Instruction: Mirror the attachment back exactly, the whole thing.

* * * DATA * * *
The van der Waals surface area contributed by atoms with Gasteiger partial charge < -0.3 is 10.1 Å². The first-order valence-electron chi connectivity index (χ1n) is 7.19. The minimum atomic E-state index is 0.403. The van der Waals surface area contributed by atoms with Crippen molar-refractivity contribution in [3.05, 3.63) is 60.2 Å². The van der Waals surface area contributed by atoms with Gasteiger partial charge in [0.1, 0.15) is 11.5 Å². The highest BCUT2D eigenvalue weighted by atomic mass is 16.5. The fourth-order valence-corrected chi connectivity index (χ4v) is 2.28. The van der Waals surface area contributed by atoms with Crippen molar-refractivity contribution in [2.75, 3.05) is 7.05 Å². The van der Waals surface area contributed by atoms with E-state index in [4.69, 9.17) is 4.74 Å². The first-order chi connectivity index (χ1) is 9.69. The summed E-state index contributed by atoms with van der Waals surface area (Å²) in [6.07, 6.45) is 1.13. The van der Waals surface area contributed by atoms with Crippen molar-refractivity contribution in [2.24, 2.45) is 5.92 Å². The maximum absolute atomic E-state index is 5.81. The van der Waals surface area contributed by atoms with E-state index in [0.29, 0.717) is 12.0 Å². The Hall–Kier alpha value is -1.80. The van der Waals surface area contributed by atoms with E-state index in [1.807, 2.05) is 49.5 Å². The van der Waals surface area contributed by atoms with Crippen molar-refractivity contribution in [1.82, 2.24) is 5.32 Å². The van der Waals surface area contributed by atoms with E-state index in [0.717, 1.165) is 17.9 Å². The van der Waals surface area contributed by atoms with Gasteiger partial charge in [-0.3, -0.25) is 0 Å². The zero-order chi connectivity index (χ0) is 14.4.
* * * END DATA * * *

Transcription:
The van der Waals surface area contributed by atoms with Gasteiger partial charge < -0.3 is 10.1 Å². The first-order valence-electron chi connectivity index (χ1n) is 7.19. The minimum atomic E-state index is 0.403. The van der Waals surface area contributed by atoms with Crippen molar-refractivity contribution in [3.05, 3.63) is 60.2 Å². The van der Waals surface area contributed by atoms with Gasteiger partial charge in [0.1, 0.15) is 11.5 Å². The highest BCUT2D eigenvalue weighted by atomic mass is 16.5. The fourth-order valence-corrected chi connectivity index (χ4v) is 2.28. The van der Waals surface area contributed by atoms with Crippen molar-refractivity contribution in [2.75, 3.05) is 7.05 Å². The van der Waals surface area contributed by atoms with E-state index in [4.69, 9.17) is 4.74 Å². The first-order chi connectivity index (χ1) is 9.69. The summed E-state index contributed by atoms with van der Waals surface area (Å²) in [6.07, 6.45) is 1.13. The van der Waals surface area contributed by atoms with Crippen molar-refractivity contribution in [2.24, 2.45) is 5.92 Å². The maximum absolute atomic E-state index is 5.81. The van der Waals surface area contributed by atoms with E-state index in [0.29, 0.717) is 12.0 Å². The Hall–Kier alpha value is -1.80. The van der Waals surface area contributed by atoms with E-state index in [1.807, 2.05) is 49.5 Å². The van der Waals surface area contributed by atoms with Crippen molar-refractivity contribution in [1.82, 2.24) is 5.32 Å². The van der Waals surface area contributed by atoms with E-state index in [0.717, 1.165) is 17.9 Å². The van der Waals surface area contributed by atoms with Gasteiger partial charge in [-0.3, -0.25) is 0 Å². The zero-order chi connectivity index (χ0) is 14.4.